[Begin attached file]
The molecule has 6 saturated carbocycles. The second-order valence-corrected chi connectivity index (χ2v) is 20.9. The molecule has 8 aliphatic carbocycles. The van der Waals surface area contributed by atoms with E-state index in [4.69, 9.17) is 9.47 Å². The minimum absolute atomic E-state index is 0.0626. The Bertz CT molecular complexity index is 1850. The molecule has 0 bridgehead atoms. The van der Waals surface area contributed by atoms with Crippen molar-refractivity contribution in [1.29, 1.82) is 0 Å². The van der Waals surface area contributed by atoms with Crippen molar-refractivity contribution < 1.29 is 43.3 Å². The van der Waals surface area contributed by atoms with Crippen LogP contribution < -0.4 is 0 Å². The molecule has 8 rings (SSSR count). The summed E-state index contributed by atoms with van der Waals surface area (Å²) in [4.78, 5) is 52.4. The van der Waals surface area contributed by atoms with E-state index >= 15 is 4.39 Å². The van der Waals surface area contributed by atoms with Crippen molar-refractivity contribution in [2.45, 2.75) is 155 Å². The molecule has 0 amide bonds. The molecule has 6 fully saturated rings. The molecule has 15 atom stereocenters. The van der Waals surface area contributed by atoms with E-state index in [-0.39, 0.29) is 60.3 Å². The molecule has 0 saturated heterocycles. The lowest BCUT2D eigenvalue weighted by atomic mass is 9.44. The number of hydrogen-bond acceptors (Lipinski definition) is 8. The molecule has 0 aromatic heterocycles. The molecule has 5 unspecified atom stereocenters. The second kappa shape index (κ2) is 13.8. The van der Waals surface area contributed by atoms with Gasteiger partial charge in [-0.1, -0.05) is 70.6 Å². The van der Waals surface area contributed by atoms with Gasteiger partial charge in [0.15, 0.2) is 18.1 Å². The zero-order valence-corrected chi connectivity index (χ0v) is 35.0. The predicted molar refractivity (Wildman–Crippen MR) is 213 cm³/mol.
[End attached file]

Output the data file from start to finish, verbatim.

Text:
The molecule has 6 saturated carbocycles. The second-order valence-corrected chi connectivity index (χ2v) is 20.9. The molecule has 8 aliphatic carbocycles. The van der Waals surface area contributed by atoms with E-state index in [4.69, 9.17) is 9.47 Å². The minimum absolute atomic E-state index is 0.0626. The Bertz CT molecular complexity index is 1850. The molecule has 0 bridgehead atoms. The van der Waals surface area contributed by atoms with Crippen molar-refractivity contribution in [1.29, 1.82) is 0 Å². The van der Waals surface area contributed by atoms with Crippen molar-refractivity contribution < 1.29 is 43.3 Å². The van der Waals surface area contributed by atoms with Crippen LogP contribution < -0.4 is 0 Å². The molecule has 8 rings (SSSR count). The summed E-state index contributed by atoms with van der Waals surface area (Å²) in [4.78, 5) is 52.4. The van der Waals surface area contributed by atoms with E-state index >= 15 is 4.39 Å². The van der Waals surface area contributed by atoms with Crippen molar-refractivity contribution in [2.45, 2.75) is 155 Å². The molecule has 0 amide bonds. The molecule has 6 fully saturated rings. The molecule has 15 atom stereocenters. The van der Waals surface area contributed by atoms with E-state index in [-0.39, 0.29) is 60.3 Å². The molecule has 0 saturated heterocycles. The lowest BCUT2D eigenvalue weighted by atomic mass is 9.44. The number of hydrogen-bond acceptors (Lipinski definition) is 8. The molecule has 0 aromatic heterocycles. The molecule has 5 unspecified atom stereocenters. The second kappa shape index (κ2) is 13.8. The van der Waals surface area contributed by atoms with Gasteiger partial charge in [-0.1, -0.05) is 70.6 Å². The van der Waals surface area contributed by atoms with Gasteiger partial charge in [0.15, 0.2) is 18.1 Å². The zero-order valence-corrected chi connectivity index (χ0v) is 35.0. The predicted molar refractivity (Wildman–Crippen MR) is 213 cm³/mol.